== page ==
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A geomagnetic storm caused by a solar flare is slated to impact Earth this week, potentially causing disruptions to power grids and satellite communications, according to the U.S. Space Weather Prediction Center.
Article by Jack Phillips from our premium news partners at The Epoch Times.
The agency, which is run by the National Oceanic and Atmospheric Administration, issued a geomagnetic storm watch, noting that “moderate” conditions could be possible on Monday and Tuesday “due to the anticipated arrival of a CME,” or coronal mass ejection from the sun.
The CME could impact power grids around 55 degrees latitude, potentially triggering power grid fluctuations with voltage alarms at higher latitudes, according to the Space Weather agency.
Meanwhile, satellite “orientation irregularities” may occur, the agency said, adding that “high-frequency radio propagation can fade at higher latitudes.” The storm may increase the drag on low-Earth orbiters, said the bulletin.
Aurora is likely to occur over much of Scotland and perhaps extend into northern England and Northern Ireland tonight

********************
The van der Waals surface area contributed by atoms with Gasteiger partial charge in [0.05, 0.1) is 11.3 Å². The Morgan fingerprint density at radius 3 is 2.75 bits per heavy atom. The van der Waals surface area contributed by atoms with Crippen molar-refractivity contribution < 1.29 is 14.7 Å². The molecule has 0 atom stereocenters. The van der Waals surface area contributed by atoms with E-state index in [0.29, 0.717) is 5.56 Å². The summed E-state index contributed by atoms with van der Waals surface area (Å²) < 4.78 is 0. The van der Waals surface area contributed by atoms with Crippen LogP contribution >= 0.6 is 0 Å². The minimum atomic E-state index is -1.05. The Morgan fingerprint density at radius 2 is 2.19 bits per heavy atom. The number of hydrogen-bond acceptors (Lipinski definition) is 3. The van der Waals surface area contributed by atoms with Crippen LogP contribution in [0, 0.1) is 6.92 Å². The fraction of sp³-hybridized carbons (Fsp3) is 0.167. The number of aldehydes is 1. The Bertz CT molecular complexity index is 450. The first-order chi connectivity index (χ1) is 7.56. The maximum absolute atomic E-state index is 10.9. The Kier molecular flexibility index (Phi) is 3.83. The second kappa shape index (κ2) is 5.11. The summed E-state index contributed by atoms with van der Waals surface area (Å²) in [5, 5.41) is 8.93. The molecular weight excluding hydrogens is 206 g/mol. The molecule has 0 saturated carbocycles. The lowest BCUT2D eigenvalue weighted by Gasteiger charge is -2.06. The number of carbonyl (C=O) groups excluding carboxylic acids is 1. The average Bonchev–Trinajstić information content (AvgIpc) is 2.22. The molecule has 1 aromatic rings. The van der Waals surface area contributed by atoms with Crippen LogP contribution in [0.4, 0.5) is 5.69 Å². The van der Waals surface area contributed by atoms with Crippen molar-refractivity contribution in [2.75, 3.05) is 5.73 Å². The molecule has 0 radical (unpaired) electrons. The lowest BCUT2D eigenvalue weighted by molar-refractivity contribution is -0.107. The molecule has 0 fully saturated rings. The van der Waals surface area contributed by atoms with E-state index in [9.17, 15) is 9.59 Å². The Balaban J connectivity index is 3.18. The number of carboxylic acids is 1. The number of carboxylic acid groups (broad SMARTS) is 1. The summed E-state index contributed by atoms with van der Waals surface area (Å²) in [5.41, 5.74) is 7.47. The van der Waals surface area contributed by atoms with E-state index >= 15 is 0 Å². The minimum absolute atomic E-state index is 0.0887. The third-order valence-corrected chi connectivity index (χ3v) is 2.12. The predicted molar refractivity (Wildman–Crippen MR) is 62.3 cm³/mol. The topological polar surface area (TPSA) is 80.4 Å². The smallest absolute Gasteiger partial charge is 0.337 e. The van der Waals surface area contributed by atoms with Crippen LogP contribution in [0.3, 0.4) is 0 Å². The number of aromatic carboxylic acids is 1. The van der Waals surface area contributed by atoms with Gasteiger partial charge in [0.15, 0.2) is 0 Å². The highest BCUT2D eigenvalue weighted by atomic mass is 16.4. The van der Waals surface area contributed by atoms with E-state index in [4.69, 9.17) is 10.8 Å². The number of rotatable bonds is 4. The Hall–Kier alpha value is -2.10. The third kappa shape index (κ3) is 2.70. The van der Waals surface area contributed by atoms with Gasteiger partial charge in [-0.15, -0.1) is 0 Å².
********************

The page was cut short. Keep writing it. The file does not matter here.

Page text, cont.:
For many in these areas it will be too cloudy but there are some spots in with a chance 👇
Send us your #aurora pics using #LoveUKWeather ✨🔭 pic.twitter.com/i48WJWeR9q
— Met Office (@metoffice) October 11, 2021
The aurora borealis, or northern lights, could be seen as low as New York, Washington state, and Wisconsin, said the agency.
The UK Met Office weather agency wrote that aurora borealis sightings are “possible through [the] 11th across much of Scotland, although cloud amounts are increasing, meaning sightings are unlikely.”
“There is a slight chance of aurora reaching the far north of England and Northern Ireland tonight, but cloud breaks and therefore sightings are more likely in Northern Ireland,” the office added.
In 1859, an incident known as the Carrington Event triggered widespread disruptions to the telegraph systems around Europe and North America in what is believed to be the largest solar storm ever recorded. A similar storm nowadays would trigger a catastrophic scenario and significant damage worldwide.
University of California Irvine Assistant Professor Sangeetha Abdu Jyothi warned in September that a solar “superstorm” could “cause large-scale Internet outages covering the entire globe and lasting several months.”
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“Our [internet] infrastructure is not prepared for a large-scale solar event,” Jyothi told Wired magazine in August, noting there would be widespread blackouts, traffic jams, and a further breakdown in the worldwide supply chain. “What really got me thinking about this is that with the pandemic we saw how unprepared the world was. There was no protocol to deal with it effectively, and it’s the same with internet resilience,” he continued.
Image by NASA Goddard Space Flight Center, CC BY 2.0, via Wikimedia Commons.
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